I helped to setup numerous offices and functions in the Air force that needed to digitize all manner of printed material, Manuals, Regulations, Instructions, etc… All high quality printed products, many published by the Government Printing Office.

We used high quality Optical Character Readers (OCR). This software run on computers using Optical Scanners with a lot more resolution that you will find on any but the highest priced printers still had problems with distinguishing a lower case “i” for a lower case “l” or the number “1”, “o” for “b” or “d”, a “q” for a “g”, and forget what the OCR thinks of the special characters “[ { ] } \ | - = etc…”

Remember, these scanners are reading high quality printed material, not hand written letters on paper of questionable quality to begin with.

Not only that but the words and writing styles we use today is so different from the way people spoke and wrote in the past…

Other difficulties that an OCR has is due to bad handwriting or poor writing equipment (You know, feather quills…) along with blobs of ink obscuring letters and writing that’s so faded it’s almost illegible.

And spelling can be particularly difficult, as spellings weren’t standardized until compulsory education began around 1870, long after the civil war… Surnames and place names in particular can have a wide variety of spellings, even on the same page.

Then you have to consider the different styles of handwriting. Although may be all in English, they can look quite different from our modern script.

I am so impressed with the work your wife does. Not only does she have to have a comprehensive knowledge of history to be able to decipher the spellings, the meanings, and the context of expressions, she must have the patience of Jobe.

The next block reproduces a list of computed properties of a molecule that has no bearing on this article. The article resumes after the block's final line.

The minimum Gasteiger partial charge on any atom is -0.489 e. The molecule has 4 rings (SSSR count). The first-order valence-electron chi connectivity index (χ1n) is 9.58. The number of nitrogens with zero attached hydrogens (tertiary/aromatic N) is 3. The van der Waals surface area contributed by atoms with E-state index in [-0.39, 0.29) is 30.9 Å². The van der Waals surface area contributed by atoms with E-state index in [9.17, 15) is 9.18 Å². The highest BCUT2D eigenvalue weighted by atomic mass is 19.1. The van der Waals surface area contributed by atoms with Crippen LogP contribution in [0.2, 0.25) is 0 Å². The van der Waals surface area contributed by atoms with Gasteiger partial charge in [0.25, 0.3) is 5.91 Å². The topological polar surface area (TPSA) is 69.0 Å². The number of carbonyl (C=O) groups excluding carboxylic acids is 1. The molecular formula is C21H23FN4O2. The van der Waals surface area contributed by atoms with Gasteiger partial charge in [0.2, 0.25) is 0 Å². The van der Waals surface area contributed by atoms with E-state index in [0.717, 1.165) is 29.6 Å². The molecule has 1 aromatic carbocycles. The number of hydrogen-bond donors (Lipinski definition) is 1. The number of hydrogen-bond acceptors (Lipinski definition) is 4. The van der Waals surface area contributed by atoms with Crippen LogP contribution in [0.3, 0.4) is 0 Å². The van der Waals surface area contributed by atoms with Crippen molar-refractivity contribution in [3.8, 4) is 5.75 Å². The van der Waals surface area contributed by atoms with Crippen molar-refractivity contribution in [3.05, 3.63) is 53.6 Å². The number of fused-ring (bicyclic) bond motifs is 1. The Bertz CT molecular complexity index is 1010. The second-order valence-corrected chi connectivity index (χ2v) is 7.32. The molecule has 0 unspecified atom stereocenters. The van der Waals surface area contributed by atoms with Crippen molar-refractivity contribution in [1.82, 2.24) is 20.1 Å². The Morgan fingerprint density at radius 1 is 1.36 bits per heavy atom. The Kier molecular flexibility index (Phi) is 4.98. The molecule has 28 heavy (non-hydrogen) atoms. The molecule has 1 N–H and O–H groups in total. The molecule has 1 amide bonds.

Below is a full size copy of the Abraham Lincoln’s Gettysburg Address in Abraham Lincoln’s own hand. This copy of the address is known as the Everett Copy because Lincoln prepared it for Edward Everett, who also spoke on the day Lincoln delivered the Gettysburg Address.

This copy was prepared after Lincoln returned to Washington and carefully prepared it for Mr. Everett and it was carefully preserved as a cherished memento and is not maintained but The Abraham Lincoln Presidential Library and Museum.

In 7th grade, my Social Studies teacher, Mrs. Josephine Sano, who never needed to embarrass a student for not knowing the answer, had us memorize the entire address, not just the first passage…

It is saved in four parts so you can click on it to enlarge it so it is easier to read…


Interesting. I don’t know if I’m reading it though or if I just know what it says. I used to read golden books to my grandmother when I was three or four but suspect I wasn’t really reading but had just memorized them. Tough job for human or computer.

1 Like

Aside from all the replies, neighbor did not take his own personal cell phone because he was flying, can not imagine anyone doing that.